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Building Code should be making apartments greener

12 January 2005

New Building Code should be making apartments greener

The Green Party is calling for the Government to use the new Building Code to counter the body corporate rules for new apartments that are forcing their residents to be environmentally irresponsible.

Sue Bradford, the Greens' Housing Spokesperson, says the Code, currently being drawn up by the Department of Building and Housing, should make it mandatory for apartment complexes to provide the sort of environmental essentials that Kiwis expect, such as clothes-drying areas and space for recycling bins. Such blocks should also be centrally heated to use energy as efficiently as possible and include communal gardens where possible.

"The purpose of the Building Act passed last year is to promote sustainable development. The Greens lobbied hard for a waste reduction clause to be included within it," said Ms Bradford.

"Now that the resulting review of the Code is underway, I call on the Government to ensure that, on the ground, new developments actually live up to that goal.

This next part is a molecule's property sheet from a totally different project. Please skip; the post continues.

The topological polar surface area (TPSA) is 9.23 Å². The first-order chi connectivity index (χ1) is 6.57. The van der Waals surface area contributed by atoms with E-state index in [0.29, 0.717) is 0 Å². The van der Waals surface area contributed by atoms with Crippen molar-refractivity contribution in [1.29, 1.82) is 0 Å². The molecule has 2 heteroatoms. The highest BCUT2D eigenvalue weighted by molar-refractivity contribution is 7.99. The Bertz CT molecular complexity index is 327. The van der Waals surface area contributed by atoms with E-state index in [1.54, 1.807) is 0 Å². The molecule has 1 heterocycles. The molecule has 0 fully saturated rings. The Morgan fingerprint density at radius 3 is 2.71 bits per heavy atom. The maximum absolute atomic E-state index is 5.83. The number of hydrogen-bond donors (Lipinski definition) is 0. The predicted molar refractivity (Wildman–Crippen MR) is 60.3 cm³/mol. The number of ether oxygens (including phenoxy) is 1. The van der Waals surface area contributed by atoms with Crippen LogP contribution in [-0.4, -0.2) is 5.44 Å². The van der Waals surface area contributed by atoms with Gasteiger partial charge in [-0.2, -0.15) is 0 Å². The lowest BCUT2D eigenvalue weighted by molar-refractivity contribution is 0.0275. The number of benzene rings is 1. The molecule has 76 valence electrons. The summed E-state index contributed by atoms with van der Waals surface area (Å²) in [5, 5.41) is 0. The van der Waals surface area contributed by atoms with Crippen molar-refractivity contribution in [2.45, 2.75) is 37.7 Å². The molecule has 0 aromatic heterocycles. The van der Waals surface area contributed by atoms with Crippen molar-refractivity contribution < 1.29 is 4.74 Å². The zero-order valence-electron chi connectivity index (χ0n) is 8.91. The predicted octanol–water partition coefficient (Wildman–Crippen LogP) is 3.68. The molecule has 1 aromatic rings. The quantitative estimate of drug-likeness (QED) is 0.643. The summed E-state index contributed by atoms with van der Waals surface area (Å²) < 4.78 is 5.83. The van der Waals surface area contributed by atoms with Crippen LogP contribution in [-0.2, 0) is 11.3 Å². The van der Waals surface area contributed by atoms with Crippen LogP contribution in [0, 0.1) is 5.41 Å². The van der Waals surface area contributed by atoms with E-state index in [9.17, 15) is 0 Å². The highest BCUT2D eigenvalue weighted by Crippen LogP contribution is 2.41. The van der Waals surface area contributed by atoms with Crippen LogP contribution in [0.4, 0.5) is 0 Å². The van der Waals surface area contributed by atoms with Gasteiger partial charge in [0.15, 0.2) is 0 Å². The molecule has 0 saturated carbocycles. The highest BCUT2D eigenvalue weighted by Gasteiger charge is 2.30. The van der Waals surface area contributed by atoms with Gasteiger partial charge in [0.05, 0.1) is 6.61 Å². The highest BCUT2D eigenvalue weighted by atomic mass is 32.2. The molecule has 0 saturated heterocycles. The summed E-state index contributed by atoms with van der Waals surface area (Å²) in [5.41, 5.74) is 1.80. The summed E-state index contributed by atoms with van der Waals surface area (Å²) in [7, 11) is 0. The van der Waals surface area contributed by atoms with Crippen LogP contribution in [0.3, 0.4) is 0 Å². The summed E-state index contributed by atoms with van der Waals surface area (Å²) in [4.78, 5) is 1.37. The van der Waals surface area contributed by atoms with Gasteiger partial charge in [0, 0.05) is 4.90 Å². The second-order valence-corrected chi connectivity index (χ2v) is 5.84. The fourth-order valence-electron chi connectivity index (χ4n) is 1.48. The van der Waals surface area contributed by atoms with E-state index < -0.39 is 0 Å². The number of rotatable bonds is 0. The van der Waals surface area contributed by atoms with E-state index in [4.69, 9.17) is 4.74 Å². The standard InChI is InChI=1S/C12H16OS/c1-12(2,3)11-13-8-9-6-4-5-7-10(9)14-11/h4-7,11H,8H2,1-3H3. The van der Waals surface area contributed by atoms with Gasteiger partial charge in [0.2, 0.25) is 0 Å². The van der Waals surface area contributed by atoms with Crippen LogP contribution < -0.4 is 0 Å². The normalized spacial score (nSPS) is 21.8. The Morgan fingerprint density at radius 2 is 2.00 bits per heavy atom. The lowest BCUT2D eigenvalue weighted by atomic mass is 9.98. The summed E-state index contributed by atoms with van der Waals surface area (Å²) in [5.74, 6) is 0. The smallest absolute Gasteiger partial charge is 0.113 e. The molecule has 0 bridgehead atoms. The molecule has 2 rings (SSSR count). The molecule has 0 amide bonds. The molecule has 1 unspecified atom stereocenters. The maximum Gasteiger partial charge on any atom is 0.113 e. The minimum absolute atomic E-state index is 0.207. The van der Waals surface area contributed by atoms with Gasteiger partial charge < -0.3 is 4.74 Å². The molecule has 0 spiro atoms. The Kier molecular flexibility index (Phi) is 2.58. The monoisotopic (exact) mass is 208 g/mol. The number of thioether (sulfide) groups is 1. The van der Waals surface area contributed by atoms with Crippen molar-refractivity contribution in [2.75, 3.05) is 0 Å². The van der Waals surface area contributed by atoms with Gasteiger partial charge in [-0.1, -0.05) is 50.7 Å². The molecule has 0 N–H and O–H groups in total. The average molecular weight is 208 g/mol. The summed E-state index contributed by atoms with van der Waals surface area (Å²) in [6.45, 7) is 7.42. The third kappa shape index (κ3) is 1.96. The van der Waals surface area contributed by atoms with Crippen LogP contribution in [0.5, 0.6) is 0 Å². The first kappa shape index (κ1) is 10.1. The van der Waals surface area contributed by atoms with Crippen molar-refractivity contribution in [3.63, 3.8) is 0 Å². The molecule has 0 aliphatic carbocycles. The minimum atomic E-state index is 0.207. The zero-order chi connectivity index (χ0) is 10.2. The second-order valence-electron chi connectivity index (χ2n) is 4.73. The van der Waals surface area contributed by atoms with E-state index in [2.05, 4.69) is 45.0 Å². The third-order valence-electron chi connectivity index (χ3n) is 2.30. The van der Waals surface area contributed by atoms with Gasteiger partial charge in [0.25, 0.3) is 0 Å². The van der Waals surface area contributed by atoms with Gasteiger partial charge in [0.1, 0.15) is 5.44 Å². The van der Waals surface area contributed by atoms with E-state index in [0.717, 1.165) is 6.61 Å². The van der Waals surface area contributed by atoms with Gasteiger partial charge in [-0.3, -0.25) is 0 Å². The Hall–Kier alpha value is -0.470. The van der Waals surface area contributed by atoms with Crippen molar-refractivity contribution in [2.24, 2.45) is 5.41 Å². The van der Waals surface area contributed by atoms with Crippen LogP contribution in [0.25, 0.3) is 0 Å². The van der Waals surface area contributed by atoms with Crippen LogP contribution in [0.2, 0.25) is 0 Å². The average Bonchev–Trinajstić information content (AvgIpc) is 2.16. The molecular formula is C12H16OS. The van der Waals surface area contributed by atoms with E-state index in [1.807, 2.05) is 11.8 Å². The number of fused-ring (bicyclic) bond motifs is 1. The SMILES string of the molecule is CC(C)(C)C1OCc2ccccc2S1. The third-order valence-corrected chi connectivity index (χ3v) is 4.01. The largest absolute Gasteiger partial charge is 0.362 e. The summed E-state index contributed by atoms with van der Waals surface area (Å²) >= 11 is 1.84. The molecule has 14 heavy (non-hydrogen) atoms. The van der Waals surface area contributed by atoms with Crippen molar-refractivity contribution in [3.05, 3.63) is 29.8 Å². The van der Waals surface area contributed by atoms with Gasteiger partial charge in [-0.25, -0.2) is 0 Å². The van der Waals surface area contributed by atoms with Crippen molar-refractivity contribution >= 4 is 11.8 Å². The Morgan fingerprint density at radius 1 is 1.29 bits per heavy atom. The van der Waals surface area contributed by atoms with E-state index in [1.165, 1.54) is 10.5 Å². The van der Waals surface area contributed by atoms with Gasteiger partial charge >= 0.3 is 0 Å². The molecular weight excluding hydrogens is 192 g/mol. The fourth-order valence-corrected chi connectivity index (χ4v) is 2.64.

"Body corporate rules that ban people from drying clothes on balconies or courtyards are totally irresponsible, forcing people to use clothes dryers for purely aesthetic reasons is ridiculous. It seems almost inconceivable that in an age where preservation of our limited energy resources is critical, we're asking people to use power needlessly.

"And insisting people use wheelie bins to dispose of their rubbish is equally unacceptable as it discourages recycling. While I'm sure there are people who will doggedly recycle anyway, it is very tempting for people to just throw everything away in the one place.

"But Government rules are only the beginning. Architects and developers should be going beyond these basic environmental requirements and using such 'green' techniques as rainwater collectors, heat sinks that store solar heat and serious insulation," said Ms Bradford.


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